Egyptians began voting Sunday in a presidential election in which President Abdel Fattah El-Sissi faces no serious challenger and is certain to win another term, keeping him in power until 2030. The election has been overshadowed by the Israel-Hamas war in Gaza. Almost all Egyptians’ attention has been on the war on their country’s eastern borders and the suffering of Palestinian civilians in the coastal enclave.
- Presidential Election in Egypt: Egyptians began voting in a presidential election, with President Abdel Fattah El-Sissi expected to win and remain in power until 2030.
- Election Overshadowed by Israel-Hamas Conflict: The election coincides with the Israel-Hamas war in Gaza, drawing the attention of many Egyptians.
- Economic Challenges: The election occurs amidst economic difficulties in Egypt, exacerbated by the coronavirus pandemic and the Russian war in Ukraine.
- El-Sissi’s Challengers: El-Sissi faces three candidates: Farid Zahran of the Social Democratic Party, Abdel-Sanad Yamama of the Wafd Party, and Hazem Omar of the Republican People’s Party.
- Withdrawal of Presidential Hopeful: Ahmed Altantawy withdrew from the race due to failing to secure necessary signatures.
- El-Sissi’s Voting: El-Sissi voted early in Heliopolis, making no comments.
- Other Candidates Voting: Zahran, wearing a Palestinian keffiyeh, and Omar also voted.
- Media Coverage: Local TV showed El-Sissi supporters at polling centers.
- Election Schedule: The election spans three days, with a potential runoff scheduled for January if needed.
- Voting by Egyptian Expatriates: Egyptian expatriates voted earlier in December.
- Security Measures: The interior ministry deployed troops to secure the election.
- Voter Eligibility and Turnout Hopes: Over 67 million Egyptians are eligible to vote, with authorities hoping for a high turnout for legitimacy.
- El-Sissi’s Background and Previous Terms: El-Sissi, a former military officer, was first elected in 2014 and reelected in 2018.
- Constitutional Amendments: Amendments in 2019 extended El-Sissi’s term and allowed him to run for a third term.
- Economic Reforms: El-Sissi’s government initiated an IMF-supported reform program in 2016, including subsidy cuts and currency flotation.
- Impact of Ukraine War: The war in Ukraine has strained Egypt’s economy, especially in wheat imports, as Egypt heavily relies on Ukraine and Russia for grain.
The Associated Press has the story:
Egyptians vote for President, with Abdel Fattah El-Sissi certain to win
Newslooks- CAIRO (AP)
Egyptians began voting Sunday in a presidential election in which President Abdel Fattah El-Sissi faces no serious challenger and is certain to win another term, keeping him in power until 2030.
The election has been overshadowed by the Israel-Hamas war in Gaza. Almost all Egyptians’ attention has been on the war on their country’s eastern borders and the suffering of Palestinian civilians in the coastal enclave.
The three-day vote, beginning Sunday, is also taking place amid economic challenges in Egypt, a country of 105 million people. The crisis stems from the repercussions of the coronavirus pandemic and the ongoing Russian war in Ukraine, which rattled the global economy.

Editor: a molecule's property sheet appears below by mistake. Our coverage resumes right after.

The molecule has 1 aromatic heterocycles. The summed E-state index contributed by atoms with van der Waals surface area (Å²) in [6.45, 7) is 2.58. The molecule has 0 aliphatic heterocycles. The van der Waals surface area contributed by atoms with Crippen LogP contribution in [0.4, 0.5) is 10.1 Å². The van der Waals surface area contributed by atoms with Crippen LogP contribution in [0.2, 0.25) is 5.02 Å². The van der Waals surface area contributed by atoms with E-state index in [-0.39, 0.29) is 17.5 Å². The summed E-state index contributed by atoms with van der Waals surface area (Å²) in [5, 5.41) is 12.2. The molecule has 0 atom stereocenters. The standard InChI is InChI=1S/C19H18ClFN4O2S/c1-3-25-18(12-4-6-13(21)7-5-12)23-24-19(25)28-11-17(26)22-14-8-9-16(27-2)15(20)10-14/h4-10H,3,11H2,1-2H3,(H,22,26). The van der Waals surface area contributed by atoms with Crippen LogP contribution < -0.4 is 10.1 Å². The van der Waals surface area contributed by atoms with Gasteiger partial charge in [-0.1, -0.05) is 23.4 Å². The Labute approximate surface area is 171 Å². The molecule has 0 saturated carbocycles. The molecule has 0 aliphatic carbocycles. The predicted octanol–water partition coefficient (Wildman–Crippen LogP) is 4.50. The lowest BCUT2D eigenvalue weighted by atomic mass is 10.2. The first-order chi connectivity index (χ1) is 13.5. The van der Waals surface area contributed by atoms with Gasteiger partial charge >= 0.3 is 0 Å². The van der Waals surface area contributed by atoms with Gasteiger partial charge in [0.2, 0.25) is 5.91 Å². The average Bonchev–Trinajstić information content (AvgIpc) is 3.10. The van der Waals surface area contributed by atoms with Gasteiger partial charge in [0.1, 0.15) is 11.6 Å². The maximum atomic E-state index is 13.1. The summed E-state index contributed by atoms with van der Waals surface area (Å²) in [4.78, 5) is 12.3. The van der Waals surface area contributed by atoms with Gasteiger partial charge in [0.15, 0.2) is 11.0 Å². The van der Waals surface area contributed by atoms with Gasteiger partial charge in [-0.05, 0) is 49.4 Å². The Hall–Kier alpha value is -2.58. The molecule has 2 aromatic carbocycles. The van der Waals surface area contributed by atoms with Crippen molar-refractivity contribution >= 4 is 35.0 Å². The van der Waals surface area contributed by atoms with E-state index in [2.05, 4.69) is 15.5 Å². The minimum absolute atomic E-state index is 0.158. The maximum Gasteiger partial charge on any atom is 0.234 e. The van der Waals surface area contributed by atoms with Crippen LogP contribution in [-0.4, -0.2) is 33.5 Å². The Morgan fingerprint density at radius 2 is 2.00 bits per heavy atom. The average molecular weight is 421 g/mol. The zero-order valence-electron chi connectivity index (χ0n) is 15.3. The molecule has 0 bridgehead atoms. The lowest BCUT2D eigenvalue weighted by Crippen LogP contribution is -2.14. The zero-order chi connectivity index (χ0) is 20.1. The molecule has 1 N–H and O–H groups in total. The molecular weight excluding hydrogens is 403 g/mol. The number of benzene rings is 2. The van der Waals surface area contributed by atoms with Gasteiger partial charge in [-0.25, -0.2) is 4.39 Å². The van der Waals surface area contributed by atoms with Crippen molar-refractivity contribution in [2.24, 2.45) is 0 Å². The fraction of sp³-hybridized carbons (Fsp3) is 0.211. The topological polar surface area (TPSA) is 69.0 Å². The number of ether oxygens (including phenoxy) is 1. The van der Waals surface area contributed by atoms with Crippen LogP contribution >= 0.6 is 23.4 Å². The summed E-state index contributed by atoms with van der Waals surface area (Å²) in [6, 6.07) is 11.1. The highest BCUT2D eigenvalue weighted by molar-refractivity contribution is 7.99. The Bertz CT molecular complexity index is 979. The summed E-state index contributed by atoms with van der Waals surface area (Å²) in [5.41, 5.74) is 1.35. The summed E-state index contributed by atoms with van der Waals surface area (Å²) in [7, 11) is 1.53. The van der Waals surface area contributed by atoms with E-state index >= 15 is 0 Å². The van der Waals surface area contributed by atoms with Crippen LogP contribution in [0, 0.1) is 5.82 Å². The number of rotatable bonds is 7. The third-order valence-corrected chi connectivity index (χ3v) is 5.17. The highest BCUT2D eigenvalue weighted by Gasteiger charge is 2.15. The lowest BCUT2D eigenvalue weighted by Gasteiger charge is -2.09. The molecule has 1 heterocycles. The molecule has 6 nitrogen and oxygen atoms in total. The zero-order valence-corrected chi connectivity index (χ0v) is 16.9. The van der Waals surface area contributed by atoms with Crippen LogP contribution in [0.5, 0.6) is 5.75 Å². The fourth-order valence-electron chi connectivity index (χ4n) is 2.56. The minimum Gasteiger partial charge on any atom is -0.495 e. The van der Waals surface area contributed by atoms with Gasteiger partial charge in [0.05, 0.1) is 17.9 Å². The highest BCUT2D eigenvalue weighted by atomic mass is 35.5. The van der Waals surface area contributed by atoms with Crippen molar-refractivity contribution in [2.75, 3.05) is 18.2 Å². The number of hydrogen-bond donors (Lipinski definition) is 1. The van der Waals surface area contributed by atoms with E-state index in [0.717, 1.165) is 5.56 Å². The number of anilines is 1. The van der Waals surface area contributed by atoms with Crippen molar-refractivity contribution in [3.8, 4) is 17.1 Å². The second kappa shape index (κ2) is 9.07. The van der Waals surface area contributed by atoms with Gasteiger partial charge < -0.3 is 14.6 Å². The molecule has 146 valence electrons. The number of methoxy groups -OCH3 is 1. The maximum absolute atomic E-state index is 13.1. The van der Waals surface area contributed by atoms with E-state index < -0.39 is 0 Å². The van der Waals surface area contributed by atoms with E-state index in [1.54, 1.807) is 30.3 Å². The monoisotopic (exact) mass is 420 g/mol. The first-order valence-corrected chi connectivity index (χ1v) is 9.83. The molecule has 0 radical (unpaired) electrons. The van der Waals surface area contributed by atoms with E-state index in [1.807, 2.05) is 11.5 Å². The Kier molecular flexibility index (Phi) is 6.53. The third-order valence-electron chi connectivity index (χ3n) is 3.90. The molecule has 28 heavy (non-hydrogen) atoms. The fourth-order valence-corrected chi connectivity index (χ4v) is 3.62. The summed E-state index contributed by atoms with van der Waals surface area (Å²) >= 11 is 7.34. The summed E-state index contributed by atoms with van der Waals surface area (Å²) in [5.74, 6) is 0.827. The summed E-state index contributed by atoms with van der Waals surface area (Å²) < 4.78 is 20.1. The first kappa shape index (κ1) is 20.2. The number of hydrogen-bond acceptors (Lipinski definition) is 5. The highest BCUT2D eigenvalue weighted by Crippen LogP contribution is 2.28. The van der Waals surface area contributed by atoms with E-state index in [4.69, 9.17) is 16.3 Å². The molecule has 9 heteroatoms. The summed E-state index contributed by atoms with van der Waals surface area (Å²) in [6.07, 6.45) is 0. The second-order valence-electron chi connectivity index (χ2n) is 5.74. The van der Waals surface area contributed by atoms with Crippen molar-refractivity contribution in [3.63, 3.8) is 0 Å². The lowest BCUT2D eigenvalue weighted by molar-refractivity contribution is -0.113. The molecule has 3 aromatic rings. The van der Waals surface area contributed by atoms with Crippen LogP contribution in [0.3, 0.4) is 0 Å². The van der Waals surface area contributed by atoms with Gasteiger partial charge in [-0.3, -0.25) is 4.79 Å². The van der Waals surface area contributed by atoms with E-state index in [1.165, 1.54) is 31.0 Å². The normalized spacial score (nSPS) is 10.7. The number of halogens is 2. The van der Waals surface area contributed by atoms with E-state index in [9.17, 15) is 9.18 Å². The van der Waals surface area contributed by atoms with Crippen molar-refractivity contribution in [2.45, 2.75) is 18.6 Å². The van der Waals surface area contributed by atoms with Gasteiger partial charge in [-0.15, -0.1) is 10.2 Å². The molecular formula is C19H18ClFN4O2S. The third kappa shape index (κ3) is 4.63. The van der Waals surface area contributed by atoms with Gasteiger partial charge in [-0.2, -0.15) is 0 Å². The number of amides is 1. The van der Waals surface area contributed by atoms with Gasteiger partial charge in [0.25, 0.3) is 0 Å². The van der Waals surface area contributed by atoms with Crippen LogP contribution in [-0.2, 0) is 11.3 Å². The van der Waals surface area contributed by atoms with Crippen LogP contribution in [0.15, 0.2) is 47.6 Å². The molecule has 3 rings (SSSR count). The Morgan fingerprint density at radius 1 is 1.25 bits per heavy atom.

El-Sissi faces three other candidates: Farid Zahran, head of the opposition Social Democratic Party; Abdel-Sanad Yamama, chairman of Wafd Party; and Hazem Omar, head of the Republican People’s Party.
An ambitious young presidential hopeful, Ahmed Altantawy, dropped out of the race after he failed to secure the required signatures from residents to secure his candidacy.
El-Sissi voted at a polling center in the Cairo suburb of Heliopolis as soon as the polls opened at 9 a.m. He made no comment before leaving the center.
Other candidates, also cast their ballots Sunday morning, including Zahran, who wore the black-and-white Palestinian keffiyeh scarf as he voted Sunday morning in a Cairo polling station, and Omar.
Local TV stations aired scenes outside polling centers, with women and children, mostly El-Sissi supporters, seen waving Egyptian flags.
The vote runs for three days, starting Sunday, with a runoff scheduled for Jan. 8-10 if no candidate secures more than 50% of the vote, according to the National Election Authority, a judicial-chaired body that runs the electoral process.
Ahead of the vote, the interior ministry, which oversees police forces, deployed thousands of troops across the country to secure the election.
More than 67 million people are eligible to vote, and authorities are hoping for a high turnout to give the election legitimacy.
A career military officer, El-Sissi was first elected as president in mid-2014, a year after he, as defense minister, led the country after a huge revolution in 2013 to overthrow an elected but divisive Islamist president amid widespread street protests against his one-year rule.
El-Sissi was reelected in 2018 for a second, four-year term. He faced only one challenger, a little-known politician.
El-Sissi’s government initiated an ambitious reform program in 2016. The program, supported by the International Monetary Fund, has aimed to reverse longstanding distortions in the country’s battered economy.
It included painful authority measures like subsidy cuts and the flotation of the local currency. In return, Egypt received a series of loans from the IMF, and recognition from the west.
The war in Ukraine has added to the burdens as the Middle Eastern nation has run low on foreign currency needed to buy essentials like fuel and grain. Egypt is the world’s largest wheat importer and has traditionally imported most of its grain from Ukraine and Russia.